Cytokine milieu modulates release of thymic stromal lymphopoietin from human keratinocytes stimulated with double-stranded RNA
ABSTRACT Thymic stromal lymphopoietin (TSLP) plays a key role in allergic diseases, such as atopic dermatitis (AD) and asthma. TSLP is highly expressed by keratinocytes in skin lesions of patients with AD, but environmental triggers for its release from keratinocytes with endogenous factors are not well understood. Patients with AD, in whom allergic sensitization is already established, are susceptible to viral dissemination.
We investigated TSLP's release from primary human keratinocytes stimulated with a Toll-like receptor (TLR) 3 ligand, polyinosinic-polycytidylic acid, which mimics viral double-stranded RNA (dsRNA), and its modulation by cytokines.
Primary human keratinocytes were stimulated with TLR ligands, cytokines, or both. TSLP released into culture supernatants was measured by means of ELISA.
Stimulation of keratinocytes with dsRNA induced release of TSLP and upregulated gene expression of TSLP and other cytokines and chemokines. The release of TSLP was enhanced by the addition of IL-4, IL-13, and/or TNF-alpha. With or without the T(H)2/TNF cytokines, the dsRNA-induced release of TSLP was upregulated by IFN-alpha and IFN-beta and suppressed by IFN-gamma, TGF-beta, or IL-17.
The effect of the TLR3 ligand on keratinocytes suggests contribution of viral dsRNA to skin inflammations under the influence of a cytokine milieu. The results imply that viral dsRNA and a T(H)2 cytokine milieu might promote T(H)2-type inflammation through an induction of TSLP expression, suggesting that a vicious cycle exists between AD with T(H)2-type inflammation and viral infections and a possible blockade of this cycle by other cytokine milieus provided by cells, such as T(H)1, regulatory T, and T(H)17 cells.
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ABSTRACT: IL-33 is an inducer of proinflammatory and Th2 cytokines, which play an important role in atopic dermatitis and allergic asthma. ST2 is a specific receptor for IL-33 and is expressed on Th2 cells, eosinophils and mast cells. A murine model of atopic dermatitis was used to characterize the role of ST2 in allergen induced skin inflammation and allergic asthma. ST2(-/-) and WT mice were epicutaneously sensitized with ovalbumin and Staphylococcal enterotoxin B, and intranasally challenged with ovalbumin. ST2(-/-) mice exhibited increased production of IFNγ and increased number of CD8(+) T cells in the sensitized skin and in the airways compared with WT mice. The number of eosinophils was decreased, and Th2 cytokines were downregulated in the airways of epicutaneously sensitized ST2(-/-) mice compared with WT controls. However, dermal eosinophil numbers were as in WT, and the levels of Th2 cytokines were even elevated in the sensitized skin of ST2(-/-) mice. ST2(-/-) mice had elevated numbers of neutrophils and macrophages and increased levels of proinflammatory cytokines in the sensitized skin. The role of ST2 differs between different target tissues: ST2 is dispensable for the development of Th2 response in the sensitized skin, whereas it is a main inducer of Th2 cytokines in asthmatic airways.Journal of Investigative Dermatology accepted article preview online, 30 April 2013; doi:10.1038/jid.2013.195.Journal of Investigative Dermatology 04/2013; 133(11). DOI:10.1038/jid.2013.195 · 6.37 Impact Factor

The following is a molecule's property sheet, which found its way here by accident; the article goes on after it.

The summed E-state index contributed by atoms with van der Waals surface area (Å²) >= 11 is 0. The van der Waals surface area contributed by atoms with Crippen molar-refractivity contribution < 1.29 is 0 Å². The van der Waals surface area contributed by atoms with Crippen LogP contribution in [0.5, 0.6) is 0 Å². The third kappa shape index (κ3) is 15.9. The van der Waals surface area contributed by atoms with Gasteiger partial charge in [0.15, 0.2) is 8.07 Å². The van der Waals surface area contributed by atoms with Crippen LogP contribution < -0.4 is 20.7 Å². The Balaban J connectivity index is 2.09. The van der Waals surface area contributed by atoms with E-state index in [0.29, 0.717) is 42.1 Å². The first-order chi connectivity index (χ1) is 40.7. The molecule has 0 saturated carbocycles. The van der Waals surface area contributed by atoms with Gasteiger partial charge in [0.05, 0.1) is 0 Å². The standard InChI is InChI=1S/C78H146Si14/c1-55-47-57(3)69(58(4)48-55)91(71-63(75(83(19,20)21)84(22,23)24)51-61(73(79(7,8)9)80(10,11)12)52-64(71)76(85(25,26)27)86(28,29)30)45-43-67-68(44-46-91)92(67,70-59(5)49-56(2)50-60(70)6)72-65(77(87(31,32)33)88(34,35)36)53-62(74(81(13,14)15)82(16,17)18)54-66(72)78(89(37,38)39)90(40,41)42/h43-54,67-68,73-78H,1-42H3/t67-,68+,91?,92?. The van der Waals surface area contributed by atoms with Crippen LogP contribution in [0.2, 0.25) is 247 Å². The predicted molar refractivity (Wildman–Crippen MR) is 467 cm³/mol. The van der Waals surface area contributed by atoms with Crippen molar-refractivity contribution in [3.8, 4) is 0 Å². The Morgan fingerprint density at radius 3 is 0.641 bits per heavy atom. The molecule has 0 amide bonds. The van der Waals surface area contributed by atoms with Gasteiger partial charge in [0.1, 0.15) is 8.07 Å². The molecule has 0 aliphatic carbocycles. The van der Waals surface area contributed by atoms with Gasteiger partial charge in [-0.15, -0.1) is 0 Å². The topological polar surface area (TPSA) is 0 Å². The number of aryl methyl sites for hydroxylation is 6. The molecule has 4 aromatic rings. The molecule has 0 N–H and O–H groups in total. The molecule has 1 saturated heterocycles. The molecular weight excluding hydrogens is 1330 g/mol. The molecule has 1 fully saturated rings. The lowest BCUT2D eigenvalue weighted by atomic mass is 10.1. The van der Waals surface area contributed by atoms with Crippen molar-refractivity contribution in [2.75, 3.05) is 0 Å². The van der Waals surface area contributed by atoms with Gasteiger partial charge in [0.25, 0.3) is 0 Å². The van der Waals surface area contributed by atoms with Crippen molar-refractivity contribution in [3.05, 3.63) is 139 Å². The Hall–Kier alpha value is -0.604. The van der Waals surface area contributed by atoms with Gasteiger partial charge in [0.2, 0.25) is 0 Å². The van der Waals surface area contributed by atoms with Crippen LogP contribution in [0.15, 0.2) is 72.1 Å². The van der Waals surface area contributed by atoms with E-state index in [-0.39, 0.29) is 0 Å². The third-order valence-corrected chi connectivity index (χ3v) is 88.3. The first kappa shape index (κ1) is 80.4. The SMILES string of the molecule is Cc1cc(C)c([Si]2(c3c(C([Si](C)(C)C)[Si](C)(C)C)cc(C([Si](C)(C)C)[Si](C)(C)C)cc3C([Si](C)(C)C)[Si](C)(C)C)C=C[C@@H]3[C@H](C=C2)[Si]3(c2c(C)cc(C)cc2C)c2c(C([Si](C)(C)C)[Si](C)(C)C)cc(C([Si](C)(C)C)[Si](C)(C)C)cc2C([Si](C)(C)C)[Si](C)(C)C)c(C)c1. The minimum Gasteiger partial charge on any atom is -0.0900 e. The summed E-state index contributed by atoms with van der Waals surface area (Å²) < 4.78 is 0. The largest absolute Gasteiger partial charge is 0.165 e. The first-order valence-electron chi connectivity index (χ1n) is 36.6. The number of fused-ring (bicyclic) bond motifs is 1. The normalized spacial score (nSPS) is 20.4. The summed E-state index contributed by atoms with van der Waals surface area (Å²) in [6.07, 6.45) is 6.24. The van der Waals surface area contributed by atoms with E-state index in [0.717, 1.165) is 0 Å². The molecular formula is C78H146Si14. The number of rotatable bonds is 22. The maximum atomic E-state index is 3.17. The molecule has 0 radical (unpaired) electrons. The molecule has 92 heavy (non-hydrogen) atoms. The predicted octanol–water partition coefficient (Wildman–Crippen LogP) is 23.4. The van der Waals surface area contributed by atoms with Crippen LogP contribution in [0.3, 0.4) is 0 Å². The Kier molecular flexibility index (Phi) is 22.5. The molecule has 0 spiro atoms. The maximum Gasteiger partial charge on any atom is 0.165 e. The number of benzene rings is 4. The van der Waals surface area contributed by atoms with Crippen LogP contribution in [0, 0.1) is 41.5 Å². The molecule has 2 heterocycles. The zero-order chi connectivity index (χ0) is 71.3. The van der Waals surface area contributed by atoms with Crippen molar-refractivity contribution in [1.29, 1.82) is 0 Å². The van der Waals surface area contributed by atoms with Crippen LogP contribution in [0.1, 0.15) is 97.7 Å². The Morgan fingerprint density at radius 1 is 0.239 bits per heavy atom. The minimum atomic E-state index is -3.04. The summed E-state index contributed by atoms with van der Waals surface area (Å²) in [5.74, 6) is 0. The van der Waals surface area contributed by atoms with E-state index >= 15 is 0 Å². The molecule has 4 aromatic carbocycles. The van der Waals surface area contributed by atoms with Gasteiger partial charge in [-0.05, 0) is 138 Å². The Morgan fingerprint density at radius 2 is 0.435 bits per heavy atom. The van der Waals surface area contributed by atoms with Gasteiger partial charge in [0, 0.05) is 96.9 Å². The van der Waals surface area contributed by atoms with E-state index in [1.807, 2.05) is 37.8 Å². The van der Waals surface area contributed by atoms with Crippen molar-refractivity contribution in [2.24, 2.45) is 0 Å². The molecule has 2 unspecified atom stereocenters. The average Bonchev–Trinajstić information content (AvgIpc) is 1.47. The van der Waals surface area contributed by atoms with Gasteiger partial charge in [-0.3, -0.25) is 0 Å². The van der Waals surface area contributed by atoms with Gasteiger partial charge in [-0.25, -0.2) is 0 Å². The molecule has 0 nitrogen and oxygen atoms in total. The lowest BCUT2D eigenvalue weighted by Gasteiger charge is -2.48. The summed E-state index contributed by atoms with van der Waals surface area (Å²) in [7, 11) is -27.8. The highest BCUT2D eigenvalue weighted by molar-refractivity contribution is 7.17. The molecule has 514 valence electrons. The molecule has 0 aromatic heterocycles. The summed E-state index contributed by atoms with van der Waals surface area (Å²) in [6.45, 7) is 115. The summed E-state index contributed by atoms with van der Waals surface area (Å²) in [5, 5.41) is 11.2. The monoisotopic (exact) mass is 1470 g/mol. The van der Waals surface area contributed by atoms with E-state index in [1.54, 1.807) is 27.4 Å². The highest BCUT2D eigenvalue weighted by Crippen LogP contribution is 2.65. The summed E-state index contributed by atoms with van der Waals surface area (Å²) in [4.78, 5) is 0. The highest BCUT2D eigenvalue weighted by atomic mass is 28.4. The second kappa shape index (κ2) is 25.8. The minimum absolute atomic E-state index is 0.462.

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ABSTRACT: Cutaneous homeostasis and defenses are maintained by permanent cross-talk among particular epidermal keratinocytes and immune cells residing or recruited in the skin, through the production of cytokines. If required, a coordinated inflammatory response is triggered, relayed by specific cytokines. Due to numerous reasons, troubles in the resolution of this phenomenon could generate a cytokine-mediated vicious circle, promoting skin chronic inflammation, the most common being atopic dermatitis and psoriasis. In this paper, we discuss the biological effects of cytokine on keratinocytes, more particularly on specific or shared cytokines involved in atopic dermatitis or psoriasis. We report and discuss monolayer or 3D in vitro models of keratinocytes stimulated by specific sets of cytokines to mimic atopic dermatitis or psoriasis. IL-22, TNFa, IL-4, and IL-13 combination is able to mimic an "atopic dermatitis like" state. In psoriasis lesions, over expression of IL-17 is observed whereas IL-4 and IL-13 were not detected; the replacement of IL-4 and IL-13 by IL-17 from this mix is able to mimic in vitro a "psoriasis like" status on keratinocytes. We conclude that specific cytokine environment deregulation plays a central role on skin morphology and innate immunity, moving towards specific pathologies and opening the way to new therapeutic strategies.Journal of Allergy 11/2012; 2012:718725. DOI:10.1155/2012/718725
- Advances in Ophthalmology, 03/2012; , ISBN: 978-953-51-0248-9